p. 00 p. 32 p. 33 p. 34 p. 35 p. 36 p. 38 p. 40 p. 42 p. 43 p. 44 p. 45 p. 46 p. 47

As Tim Burton’s team plowed down the home stretch while finishing the 3-D fantasy Alice in Wonderland, director of photography Dariusz Wolski, ASC waxed philosophical about having a somewhat atypical role on a strange project that some might consider a distant cousin of Avatar. “This is one of those modern movies that makes it really hard to define the role of the cinematographer,” he observes. “It’s a film that really defined itself during preproduction. When we started, we had no idea exactly how we would make it.”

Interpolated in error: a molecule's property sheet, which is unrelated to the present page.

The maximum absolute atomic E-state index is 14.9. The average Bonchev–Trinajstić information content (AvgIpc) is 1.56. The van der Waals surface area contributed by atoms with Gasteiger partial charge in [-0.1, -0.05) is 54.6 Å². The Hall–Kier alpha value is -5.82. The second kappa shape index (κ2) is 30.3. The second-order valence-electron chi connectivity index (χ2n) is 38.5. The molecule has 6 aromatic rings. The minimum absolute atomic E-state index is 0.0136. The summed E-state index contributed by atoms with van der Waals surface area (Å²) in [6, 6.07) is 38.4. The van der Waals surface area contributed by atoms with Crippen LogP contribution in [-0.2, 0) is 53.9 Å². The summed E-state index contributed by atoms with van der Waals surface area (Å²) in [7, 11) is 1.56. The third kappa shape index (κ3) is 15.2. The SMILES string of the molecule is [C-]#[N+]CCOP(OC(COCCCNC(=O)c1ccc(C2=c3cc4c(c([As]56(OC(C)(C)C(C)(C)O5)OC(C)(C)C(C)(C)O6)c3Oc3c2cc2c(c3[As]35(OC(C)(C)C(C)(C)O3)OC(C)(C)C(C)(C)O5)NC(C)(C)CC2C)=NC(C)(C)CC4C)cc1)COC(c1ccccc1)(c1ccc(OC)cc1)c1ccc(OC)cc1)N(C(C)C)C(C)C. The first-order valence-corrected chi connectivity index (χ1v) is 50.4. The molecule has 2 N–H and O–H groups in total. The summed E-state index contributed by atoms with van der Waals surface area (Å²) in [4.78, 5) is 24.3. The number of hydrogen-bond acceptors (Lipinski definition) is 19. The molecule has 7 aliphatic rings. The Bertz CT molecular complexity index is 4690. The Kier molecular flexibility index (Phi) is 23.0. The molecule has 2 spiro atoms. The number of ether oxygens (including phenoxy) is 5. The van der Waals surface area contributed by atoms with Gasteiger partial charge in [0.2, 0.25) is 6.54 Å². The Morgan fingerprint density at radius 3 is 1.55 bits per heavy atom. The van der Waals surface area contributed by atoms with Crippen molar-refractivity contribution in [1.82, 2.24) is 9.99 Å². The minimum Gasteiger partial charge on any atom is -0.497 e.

The project’s schedule, budget, ambitious visual effects, unique design and stereoscopic-exhibition requirements, when combined, were not conducive to a traditional cinematography process — nor to adopting a native stereo-capture method. Burton and his collaborators decided that the imagery they had in mind could best be constructed through a continually evolving, communal effort in which boundaries between the camera and visual-effects departments were often blurred. Wolski and his crew captured actor performances on a series of greenscreen stages at Culver Studios in Culver City, and then senior visualeffects supervisor Ken Ralston and a team at Sony Pictures Imageworks set about blending that material with all-CG environments and characters, in some instances digitally altering the actors’ faces and bodies in the process. Key collaborators were the virtual art department, led by production designer Robert Stromberg; Sony Pictures Imageworks stereographer Corey Turner and visual-effects supervisors Carey Villegas and Sean Phillips; and the digital-intermediate team at Company 3, led by colorist Stefan Sonnenfeld.